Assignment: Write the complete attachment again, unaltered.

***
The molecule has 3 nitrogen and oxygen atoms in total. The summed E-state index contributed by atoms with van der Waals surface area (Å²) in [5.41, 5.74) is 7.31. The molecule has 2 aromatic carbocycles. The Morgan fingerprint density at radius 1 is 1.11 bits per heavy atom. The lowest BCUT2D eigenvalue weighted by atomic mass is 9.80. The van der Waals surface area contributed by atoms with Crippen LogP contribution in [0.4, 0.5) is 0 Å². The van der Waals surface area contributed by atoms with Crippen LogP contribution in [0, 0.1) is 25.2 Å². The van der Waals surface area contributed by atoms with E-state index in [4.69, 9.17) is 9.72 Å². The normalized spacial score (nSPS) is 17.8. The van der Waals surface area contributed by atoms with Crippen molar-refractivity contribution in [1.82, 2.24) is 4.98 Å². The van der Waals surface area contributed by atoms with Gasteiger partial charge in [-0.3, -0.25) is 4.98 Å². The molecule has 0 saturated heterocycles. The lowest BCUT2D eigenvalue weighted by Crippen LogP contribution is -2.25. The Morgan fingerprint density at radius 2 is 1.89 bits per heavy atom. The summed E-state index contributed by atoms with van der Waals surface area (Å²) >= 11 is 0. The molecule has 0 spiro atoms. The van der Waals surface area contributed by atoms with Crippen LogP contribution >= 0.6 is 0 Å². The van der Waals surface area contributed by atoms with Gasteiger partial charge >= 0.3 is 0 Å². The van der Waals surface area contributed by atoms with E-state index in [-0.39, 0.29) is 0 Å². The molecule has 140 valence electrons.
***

The molecule has 3 nitrogen and oxygen atoms in total. The summed E-state index contributed by atoms with van der Waals surface area (Å²) in [5.41, 5.74) is 7.31. The molecule has 2 aromatic carbocycles. The Morgan fingerprint density at radius 1 is 1.11 bits per heavy atom. The lowest BCUT2D eigenvalue weighted by atomic mass is 9.80. The van der Waals surface area contributed by atoms with Crippen LogP contribution in [0.4, 0.5) is 0 Å². The van der Waals surface area contributed by atoms with Crippen LogP contribution in [0, 0.1) is 25.2 Å². The van der Waals surface area contributed by atoms with E-state index in [4.69, 9.17) is 9.72 Å². The normalized spacial score (nSPS) is 17.8. The van der Waals surface area contributed by atoms with Crippen molar-refractivity contribution in [1.82, 2.24) is 4.98 Å². The van der Waals surface area contributed by atoms with Gasteiger partial charge in [-0.3, -0.25) is 4.98 Å². The molecule has 0 saturated heterocycles. The lowest BCUT2D eigenvalue weighted by Crippen LogP contribution is -2.25. The Morgan fingerprint density at radius 2 is 1.89 bits per heavy atom. The summed E-state index contributed by atoms with van der Waals surface area (Å²) >= 11 is 0. The molecule has 0 spiro atoms. The van der Waals surface area contributed by atoms with Crippen LogP contribution >= 0.6 is 0 Å². The van der Waals surface area contributed by atoms with Gasteiger partial charge >= 0.3 is 0 Å². The van der Waals surface area contributed by atoms with E-state index in [-0.39, 0.29) is 0 Å². The molecule has 140 valence electrons.